Are Bashar al-Assad and the Syrian regime winning the game of chess that began nearly five years ago under the sun of the Sham? Is there still something to expect from the Free Syrian Army and the Syrian revolution? Has the Islamic State already lost the war? And which part will the Kurdish factions play in the concert that has become a bit less cacophonic?
The façade of the theatre has changed… The West has lost the initiative and the European press may try to keep up its “Putin-bashing”, which has become an obsession since the re-emergence of the cold war with the Ukraine crisis. It can repeat that “more than a thousand civilians have been killed by Russian strikes in Syria… according to the SOHR” (the Syrian Observatory of Human Rights, a misty organisation that had drowned the media with fabricated lies since the beginning of the conflict, nonetheless cited again and again by the incompetent journalistic mob, a more than doubtful “source” that seemed to have been pushed back into the hangar of “everyone can make mistakes”, but that is coming back to editorials today like a pest). Even this journalism cannot stop Moscow’s policy from bearing its fruit and the regular Syrian army from imposing itself nearly everywhere, even against the Islamic State.
The regular Syrian army is for Moscow what the International Coalition led by the USA is lacking: an on-site intervention force, well-equipped and determined, able to coordinate action with massive aerial support. The air strikes on their own do not suffice to dismantle and destroy the Jihadist brigades, but just about to bring them to a hold or perhaps push them back for a few miles, from where they can be pushed further back by local militia.
Perfectly aligned, one with the other, the Syrian army and the Russian air force have obtained convincing results since the launch of operations at the end of December 2015: the regions of Latakiah, of Idlib, now even of Aleppo, are one after the other progressively reconquered by the regime, which slowly but seemingly surely regains its control over the country.
If the Russian air strikes against all enemies of Bashar al-Assad (and not only against the Islamic State) weaken the resistance to Jihadists (since the Syrian opposition also fights against the IS), by ridding the regular Syrian army of secondary combats that distract it from major objectives and require troops, these air strikes allow the reconfiguration of the ground frontline to be more efficient against “Daesh”.
A restructuration of military operations, orchestrated by Moscow and Damascus, en route since five months, against the Islamic State and much to the annoyance of Ankara, implying in a more and more obvious way the Kurdish militias of the PKK (or more precisely, those of their Syrian avatars, the squadrons of the YPG)…. To be continued.
In the meantime, the Caliphate should not be sunk into its grave too quickly. It is still actively supported by Turkey, who makes colossal profits from the petrol collaboration in these circumstances. Turkey also increasingly plays the Jihadist card against the Kurds in Syria; they find themselves increasingly inclined to abandon their revolutionary velleities and may, at the end of the day, find an agreement with Damascus towards a form of regional autonomy (which the President al-Assad seems entirely happy to grant them, for the moment… though it is also true that alliances are quickly made, undone and incessantly recomposed in the Middle East; one day perhaps, Erdogan and al-Assad may be shaking hands again).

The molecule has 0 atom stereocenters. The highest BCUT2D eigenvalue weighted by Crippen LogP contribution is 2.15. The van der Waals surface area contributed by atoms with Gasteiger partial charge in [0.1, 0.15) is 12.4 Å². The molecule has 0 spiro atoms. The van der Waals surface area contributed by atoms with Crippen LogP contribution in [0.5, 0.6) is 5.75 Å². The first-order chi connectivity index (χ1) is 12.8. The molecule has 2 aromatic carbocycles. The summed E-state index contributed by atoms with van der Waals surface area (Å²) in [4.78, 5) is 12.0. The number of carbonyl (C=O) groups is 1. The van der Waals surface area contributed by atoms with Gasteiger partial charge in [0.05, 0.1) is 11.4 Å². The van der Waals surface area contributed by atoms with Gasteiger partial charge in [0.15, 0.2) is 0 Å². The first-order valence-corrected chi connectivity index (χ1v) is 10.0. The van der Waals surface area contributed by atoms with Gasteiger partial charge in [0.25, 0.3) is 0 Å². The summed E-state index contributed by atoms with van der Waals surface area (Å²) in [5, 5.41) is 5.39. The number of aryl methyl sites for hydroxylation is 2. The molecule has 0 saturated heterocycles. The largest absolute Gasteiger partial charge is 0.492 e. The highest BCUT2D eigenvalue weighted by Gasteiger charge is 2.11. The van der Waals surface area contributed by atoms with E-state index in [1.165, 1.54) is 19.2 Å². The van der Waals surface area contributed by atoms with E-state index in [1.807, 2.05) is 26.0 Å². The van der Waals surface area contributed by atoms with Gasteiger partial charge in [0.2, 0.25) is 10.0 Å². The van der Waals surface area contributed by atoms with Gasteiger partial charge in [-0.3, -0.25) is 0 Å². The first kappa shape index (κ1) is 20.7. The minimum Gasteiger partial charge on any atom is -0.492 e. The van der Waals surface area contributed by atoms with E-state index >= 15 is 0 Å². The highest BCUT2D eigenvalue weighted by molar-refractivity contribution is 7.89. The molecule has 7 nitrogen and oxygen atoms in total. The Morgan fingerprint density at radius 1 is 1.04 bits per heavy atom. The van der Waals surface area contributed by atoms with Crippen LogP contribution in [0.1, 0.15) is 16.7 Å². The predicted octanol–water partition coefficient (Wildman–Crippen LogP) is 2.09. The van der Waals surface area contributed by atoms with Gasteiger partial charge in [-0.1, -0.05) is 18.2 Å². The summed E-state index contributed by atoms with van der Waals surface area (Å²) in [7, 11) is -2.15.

The Islamic State does not only exist on Syrian and Iraqi soil, where, of course, it seems less at ease than previously the case. The Islamic State is also the threat of attacks, gradually more mastered and coordinated, in the countries of the different coalitions that fight it in the regions where it is territorially anchored. Attacks that are more and more complex, that will inevitable multiply as the Islamic State keeps on recruiting in the West, in the Caucasus, and elsewhere…
Moreover, in Syria and Iraq the retreat of the Caliphate has mainly concerned the territories that were strongly claimed by the Kurdish militias, especially in Syria, and in Iraq in those zones, where the Jihadists had only superficially settled down due to the lacking support of the local populations, partly Shi’ites. No illusions should be made as to those Sunni villages that are unconditionally loyal to the Islamic State and will not let themselves be conquered by armies strengthened by militias of the Hezbollah or by Shi’ites from Baghdad, whose prime regional supporter is Iran.
However, all that being said, it is towards the first and main symbol of the Syrian revolution that everyone turns to at the current time, there where the Free Syrian Army dies in combat, a tragic hour upon which a page of this history is turned: the ruins of Aleppo… which some had nearly forgotten.